Remove to a rack to cool and then bake the last 2 dozen cookies from remaining batter.


Saturday, February 12, 2011

UnDiet...Week Seven

Oh boy, am I ready for spring. The endless stream of root veggies, apples and pears, while lovely, are beginning to grow tired. I am ready for fresh green things. That being said, we still have to find a way to eat well until the weather warms and if we can do it in a sustainable way, all the better.

So this week, it is time for a major antioxidant boost in the form of blueberries. Yes, there are "fresh" blueberries showing up from the southern hemisphere these days but I would urge you to go for frozen blueberries instead. I often get asked if frozen is as healthy as fresh and in situations like these, the answer is a resounding, "Yes!". 

Picking fruits and vegetables at the peak of their ripeness also provides nutrients at their peak. When produce is grown far away, it must be picked earlier so that it can withstand the long journey, potentially stunting its nutrient content. In addition, many nutrients, such as vitamin C are incredibly delicate and start to degrade quickly after the produce is picked. So in the winter, when local options don't exist frozen produce can be a very nutritious option.

So starting this week, pick up a big bag of frozen blueberries (bonus points if they are locally grown!) and eat at least a 1/2 cup a day. Look for a product that is unsweetened and give the bag a squeeze: the blueberries should still be individually frozen, not frozen together in clumps which indicates that they have thawed and refrozen at least once. Frozen blueberries are perfect added directly to smoothies and baking. If you want to eat them as a snack, simply keep a small amount in the fridge thawed so they are ready to top cereal, yogurt or even throw them in a salad.

Blueberries are a true superfood. Low in calories but packed with vital nutrition, blueberries are a fruit that will not raise blood sugars substantially making them a good choice for managing weight. Blueberries are rich in antioxidants, including anthocyanins, which help to protect the heart and entire circulatory system. The antioxidants in blueberries, including vitamin C, also contribute to healthy skin while decreasing inflammation, another indirect cause of skin concerns and premature aging. Some research has even pointed to the power of daily blueberries to protect your brain against cognitive decline. Wait...what was that last sentence? Can't remember? You need to eat more blueberries!


Wednesday, February 9, 2011

Recipe...Artichoke and White Bean Dip

You know that kind of want a treat. But you don't actually want a meal completely devoid of nutrition. That was me a couple of days ago. I didn't want junk food...but I didn't want a typical meal either. Voila! A sauteed veggie dip that was inspired by artichoke dip but made healthier via white beans. The beans add fibre and protein without all the extra fat. Would have been a good Super Bowl snack. Oh well, there is always 2012!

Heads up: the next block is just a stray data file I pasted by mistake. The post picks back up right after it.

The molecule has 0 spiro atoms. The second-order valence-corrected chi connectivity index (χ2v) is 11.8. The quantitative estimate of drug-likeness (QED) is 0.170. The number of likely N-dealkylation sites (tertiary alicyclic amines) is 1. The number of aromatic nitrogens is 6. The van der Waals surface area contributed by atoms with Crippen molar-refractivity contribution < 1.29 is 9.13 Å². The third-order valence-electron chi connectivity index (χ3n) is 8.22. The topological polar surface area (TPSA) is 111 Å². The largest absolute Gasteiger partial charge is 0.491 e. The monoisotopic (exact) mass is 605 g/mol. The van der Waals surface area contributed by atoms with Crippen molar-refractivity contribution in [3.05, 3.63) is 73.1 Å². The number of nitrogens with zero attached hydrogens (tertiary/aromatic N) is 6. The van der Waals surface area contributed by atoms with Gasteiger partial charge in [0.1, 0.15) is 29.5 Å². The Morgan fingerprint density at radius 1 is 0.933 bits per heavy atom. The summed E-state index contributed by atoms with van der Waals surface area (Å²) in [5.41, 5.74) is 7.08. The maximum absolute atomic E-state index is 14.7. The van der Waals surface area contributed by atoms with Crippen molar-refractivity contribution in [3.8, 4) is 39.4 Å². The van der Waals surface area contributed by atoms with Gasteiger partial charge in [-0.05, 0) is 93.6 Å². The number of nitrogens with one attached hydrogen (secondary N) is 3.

Recipe: Artichoke and White Bean Dip

1 tbsp extra virgin olive oil
1/2 red onion, diced
1 med zucchini, diced
2 med carrots, diced
1/2 cup artichoke hearts, chopped
salt and pepper

1 540 ml can of cannellini beans, mashed
1/2 cup light sour cream
1/2 cup of feta
1/2 cup of manchego 
1/8 tsp rosemary
Pinch chili flakes

1/2 cup of parmiggiano reggiano

3 roma tomatoes, diced

Preheat oven to 350 degrees Fahrenheit.

Heat oil in a medium skillet and saute red onion until softened, about 3 minutes. Add zucchini and carrots and saute until carrots are tender crisp, about 5 minutes. Add artichoke hearts and warm through. Season with salt and pepper to taste.

Turn off heat and mix in cannellini beans, sour cream, feta and manchego cheeses. Add in rosemary and chili flakes.

Spread into 9 inch pyrex pie plate or another oven proof dish. Sprinkle with parmiggiano and bake for approximately 15-20 minutes or until bubbly. Top with diced tomatoes and serve with good quality tortilla chips (I like Que Pasa).

You can definitely vary the cheeses - just be sure to include at least one sharply flavoured cheese or the dip will be pretty bland.


PS...this would count towards your UnDiet bean servings for the week. Don't say I don't look out for ya!

Saturday, February 5, 2011

UnDiet...Week Six

Whether you are vegetarian or worship at the temple of bacon, we could all use a little more veggie protein in our lives. While meat can be a healthy part of a good diet, we tend to eat way too much of it and forget that plants have protein too. So the challenge this week is to work a little of my favourite veggie protein into your diet: beans. 
Yes, yes, it's the musical fruit...but it is also pretty close to a perfect food. Super high in fibre, beans are also a great source of vegetarian protein and slow burning carbohydrates. But it doesn't end there: full of magnesium, iron, B vitamins, potassium...and if you choose a richly coloured bean like kidney or black beans, chock a block with antioxidant pigments too. 

Don't like beans because they make you gassy? News flash: a little gas is good for you. One of the benefits of beans is that their "resistant" carbohydrates become food for healthy bacteria which helps keep your gut happy. Your system will get used to beans the more you eat them. If you are bothered by gas, the kind that doesn't seem to want to pass on its own, you have options. The standard treatment is Beano, which actually works. A more holistic approach is Asafoetida, which is an Ayurvedic herb that complements beans nicely from a digestive perspective. You can find it at Indian food shops and remember...just a tiny pinch is all you need.

So this week, welcome beans into your world at least twice. Not so bad, right? I will even help you out with some ideas!

1. Eat hummus with chopped veggies as a snack. Buy a good quality hummus with no unpronounceable ingredients or make your own tomorrow to pack in your lunch all week. It's easy...try this recipe.
2. If you regularly eat soups for lunch, just toss in a half cup of your favourite beans, rinsed and drained to boost the nutrition and help you feel more full all afternoon. 
3. Make your favourite chili with two different types of beans. 
4. Making a marinara? Substitute half of your usual amount of ground beef with canned lentils, rinsed and drained.
5. Taco night? Saute up some black beans instead of your regular ground meat (or add beans to your carnivore, you!).

So long, gassy jack.